community theater, community
education, art exhibits and stu-


dent concerts.
Steen also said that NFCC
is experiencing unprecedented
fiscal health with a fund balance
that has increased from 2.3% of
its budget in 2001 to 10% in
2006.
NFCC continues to stand
out among Florida's 28 commu-
nity colleges. The NFCC chap-
ter received the Chapter of the
Year for 2006 from the Florida
Association of Community Col-
leges and the Office of College
Advancement won the Exem-
plary Practice Award in public
relations.
As a result of concentrated
efforts at the state-level, NFCC
saw a significant increase in
funding from the Florida legis-
lature for campus improve-
ments and program expansions.
Significantly, noted Steen,
NFCC achieved full reaffirma-
tion of accreditation from the
Southern Association of Col-
leges and Schools.
NFCCclasses began Jan. 8.
For more information, contact
the NFCC College Advance-
ment Office at (850) 973-1653
or visit www.nfcc.edu.


PumpAnd el C. nc
Sinc 0196 Stte -ice se


Pinetta Elementary School Releases


Honor Roll For Second Nine Weeks


Red
Jacket
Pump


PUMP


S904 NW Main Blvd. Lake City, FL
(386) 752-1854 1-800-924-3392


What's For
Wednesday, Jinuary 17
Sausage Pattie
Macaroni & Cheese
Green Beans
Fruit
Yeast Roll .
Milk
Thursday. January 18
Sweet & Sour Chicken Le
Rice
Peas & Carrots
Fruit Salad
Yeast Roll
Milk


Lunch?

January
S 17-19,2007



Friday, January 19
Taco Salad
lettuce, Tomato, Cheese
Salsa
Corn
Fruit
Cookie
Milk


i 77rrurru .rt7 rrnrnEr

THE TRIUMPHANT RETURN OF "A PHENOMENON!"
tefEWvOwwnrTs









o lG li c nta

ChargeByPhne


3rd Grade Principal's List
David Bendl, Alyssa
Williams, Corey Brandies,
and Ceridwyn Griffis.
A Honor Roll
Trenton Gilmore, Abbi
Heard, Maddie Norris,
Kevin Schmidt, and Megan
Washington.
B Honor Roll
Sydney Hardin, Ke'Juan
Irvine, Chelsea Miller,
Ethan Ratliff, Nicolas
Rykard, Brandon Wisor,


Caleb Hollings-worth, Shel-
by Light, Beverly Oro, Jor-
dan Thigpen, JaQuantae
Thomas, Frankie White, and
Roxanna Whitman.
4th Grade Principal's List
Kylie Greenlee, Jacob
Moore, and Marc Robinson.
A Honor Roll
Zack Sprenkle, Zori Re-
sendiz, Konstience Jones,
Kaitlyn Daniel, Tessa An-
drews, Dixie Gaston, and
Matt Bendl.


B Honor Roll
Austin Odom, Deija
Pornsopon, Katilyn Hender-
son, and Morgan Bristol.
5th Grade Principal's List
T.J. DeWitt, Athena Du-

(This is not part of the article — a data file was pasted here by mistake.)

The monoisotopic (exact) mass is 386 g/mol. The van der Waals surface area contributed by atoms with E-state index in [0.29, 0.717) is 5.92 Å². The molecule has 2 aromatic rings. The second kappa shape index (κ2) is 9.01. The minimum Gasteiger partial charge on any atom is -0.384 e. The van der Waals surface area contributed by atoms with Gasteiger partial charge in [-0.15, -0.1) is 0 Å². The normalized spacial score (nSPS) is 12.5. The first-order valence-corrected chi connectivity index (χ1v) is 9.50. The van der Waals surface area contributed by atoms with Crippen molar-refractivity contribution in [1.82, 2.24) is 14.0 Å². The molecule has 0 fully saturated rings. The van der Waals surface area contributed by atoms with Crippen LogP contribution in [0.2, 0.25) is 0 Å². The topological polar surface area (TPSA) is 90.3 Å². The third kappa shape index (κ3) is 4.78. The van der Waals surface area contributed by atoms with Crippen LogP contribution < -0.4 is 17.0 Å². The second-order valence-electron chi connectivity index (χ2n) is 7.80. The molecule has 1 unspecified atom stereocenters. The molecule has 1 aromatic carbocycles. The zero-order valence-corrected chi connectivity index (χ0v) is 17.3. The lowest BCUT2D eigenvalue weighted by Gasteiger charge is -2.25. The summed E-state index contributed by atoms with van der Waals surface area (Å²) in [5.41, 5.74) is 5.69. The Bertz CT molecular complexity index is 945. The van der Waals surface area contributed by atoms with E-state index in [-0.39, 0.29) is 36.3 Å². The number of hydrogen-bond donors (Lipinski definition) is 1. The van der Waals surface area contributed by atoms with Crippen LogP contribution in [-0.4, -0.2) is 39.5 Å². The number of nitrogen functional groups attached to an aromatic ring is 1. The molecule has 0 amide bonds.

ran, and Olivia Murphy.
A Honor Roll
Kimberly Fields.
B Honor Roll
Telvin' Chapman,
Kendall Johnson, Ryan
Leslein, Kelsey Lunn, and
Ryan Hernandez.


Polar Bear Expert To Speak January 25th At VSU


Nick J. Nunn, Research
Scientist with the Canadian
Wildlife Service, Environment
Canada, will discuss "Long-
Term Trends in 'Polar Bear
EcologyinRelation to Climatic
Change" when Nunn partici-
pates in the 25th Anniversary
of Valdosta State University's
Annual Clyde Eugene Connell
Visiting Lecture Program. The
event, which is free and open
to the public, is scheduled for
Thursday, January 25, 2007 at
7:00 p.m. in VSU's Whitehead
Auditorium.
Nunn's primary research
interests lie in polar marine
ecology, with particular em-
phasis on marine mammals. He
has been involved in studies of
polar bears, arctic seals,
Antarctic fur seals, penguins,
and albatrosses. Currently, his
research is directed towards
polar bears and ecological rela-
tionships within marine
ecosystems.
"Polar bears (Ursus mar-
itimus) live throughout the ice-
covered waters of the circum-
polar Arctic,' says Nunn. "De-
spite some uncertainty with re-
spect to magnitude, scenarios
predicted by global climate
models suggest increased rates
of warming and substantial
loss of sea ice throughout the
Arctic." He says polar bears
will be particularly
vulnerable to the effects.of a
warming climate because of
their dependence on sea ice.
Nunn received his B.Sc.
and M.Sc. from the University
of Alberta and undertook his
Ph.D. with the British Antarc-
tic Survey in Cambridge, Unit-
ed Kingdom. He has been in-
terviewed or appeared on
CBS's 60 Minutes, the Canadi-
an Broadcasting Company's
News In Depth, CNN, and


ABC's the Foreign Correspon-
dent.
The Clyde Eugene Con-
nell Visiting Lecturer Program,
coordinated through VSU's Bi-
ology Department, was the
first endowed visiting lecturer
program established at Valdos-
ta State. The program is
named for former VSU biology
professor Clyde Eugene Con-
nell.


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Wednesday, January 17, 2007


I build sheds, decks, handicap
ramps, exterior carpentry work,
window and door replacement.
Call Bob: 850-242-9342

We Do Backhoe &
Front End Loader Work.
By The Hour Or By The Job.
386-364-8393 or 386-208-9792
Excavating Work
Land Clearing. Ponds, Stump Re-
moval, Demolition, and Roads. No
Job Too Small. Free Estimates. Call
Paul Kinsley at 850-973-6326

Peacock's Landscaping
Lawn Irrigation
Drip Irrigation
Design & Free Estimates
(850) 973-2848







LOST CAT: Black female, blue
nail caps, green collar, missing
from Cherry Lake area. $25 re-
ward. 929-3725 or 954-782-
0447 (call collect)







81' Ford Stepside
Last year of the full size Ranger.
Runs Great! $2,500 Call 929-2897

1991 Ford F-150 6 cyl.
With 5-speed manual transmis-
sion. $2,000. Call 850-971-5846








Packing???
25 lbs. of Clean
Newspapers
just $2
973-4141

LEATHER SOFA & LOVESEAT
NEW, lifetime warranty, sacrifice
$795. (delivery available). (850)
425-8374
DINING ROOM Beautiful cherry
table, 2 arm & 4 side chairs, lighted
china cabinet. Brand new in boxes,
can deliver. Must move, $799. 850-
545-7112
New Queen Orthopedic Pillowtop